The "Just Peace Church" that Defends Mass Murderers - The Jewish Voice
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The “Just Peace Church” that Defends Mass Murderers

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Obama’s “close spiritual advisor“ in the church was none other than its senior pastor, Jeremiah Alvesta Wright Jr., (pictured above) who served as pastor there from 1972 to 2008. Wright was not merely a radical, but apparently believed and “preached anti-Semitic conspiracy theories, advocated bizarre pseudo-scientific racial ideas, opposed interracial marriage, praised communist dictatorships, denounced black ‘assimilation’ … and really believed that HIV/AIDS was created by the American government to kill black people.“

The United Church of Christ (UCC) is a shrinking Christian denomination mainly active in the United States, and “perhaps the most liberal of the Mainline Protestant American denominations.” With just under a million members and 5,000 churches (down from two million members and 7,000 churches in 1957, when it was founded), it still has prominent congregations in the heartland of the American Congregationalist movements, in states such as Pennsylvania, Connecticut, Vermont, New Hampshire, and Maine.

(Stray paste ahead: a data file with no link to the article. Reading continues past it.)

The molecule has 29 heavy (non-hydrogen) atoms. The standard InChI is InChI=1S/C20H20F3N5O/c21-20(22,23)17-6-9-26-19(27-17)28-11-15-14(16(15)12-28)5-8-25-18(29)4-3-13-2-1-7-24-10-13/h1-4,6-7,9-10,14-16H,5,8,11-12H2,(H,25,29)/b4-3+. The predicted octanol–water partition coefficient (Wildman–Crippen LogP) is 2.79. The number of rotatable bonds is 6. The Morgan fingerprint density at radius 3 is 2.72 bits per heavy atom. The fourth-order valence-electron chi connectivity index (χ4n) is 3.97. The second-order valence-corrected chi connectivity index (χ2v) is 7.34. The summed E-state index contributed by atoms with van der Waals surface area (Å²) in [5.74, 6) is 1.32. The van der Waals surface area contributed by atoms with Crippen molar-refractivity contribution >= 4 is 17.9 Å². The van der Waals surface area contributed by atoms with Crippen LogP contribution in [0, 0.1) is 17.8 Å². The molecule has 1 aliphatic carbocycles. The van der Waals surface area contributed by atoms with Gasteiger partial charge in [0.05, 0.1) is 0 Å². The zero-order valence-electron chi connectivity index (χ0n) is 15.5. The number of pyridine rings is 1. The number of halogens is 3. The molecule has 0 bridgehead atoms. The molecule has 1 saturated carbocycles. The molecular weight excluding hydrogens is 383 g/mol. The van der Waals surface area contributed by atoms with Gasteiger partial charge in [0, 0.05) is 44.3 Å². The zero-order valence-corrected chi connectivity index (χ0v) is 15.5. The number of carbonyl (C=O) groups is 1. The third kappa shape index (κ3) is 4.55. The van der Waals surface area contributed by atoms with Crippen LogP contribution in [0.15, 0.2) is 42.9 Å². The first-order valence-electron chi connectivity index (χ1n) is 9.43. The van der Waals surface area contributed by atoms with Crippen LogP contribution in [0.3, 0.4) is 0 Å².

Although the UCC’s membership has included many major U.S. governors, senators, members of the Supreme Court such as William H. Rehnquist; some outstanding theologians such as H. Richard Niebuhr, his older brother Reinhold, and Paul Tillich; and several writers, and academics, it is, however, best known today as the church that President Obama attended for twenty years between 1988 and 2008. For all those years, it was his spiritual home: “Trinity was where I found Jesus Christ, where we were married, where our children were baptized.” He attended Trinity UCC in Chicago, with the largest of the denomination’s congregations, some 10,000 members. Trinity UCC is a black or “Afrocentric” church that bases itself on the pursuit of love and justice. Its black congregation stands out as different from the wider UCC’s mainly white membership.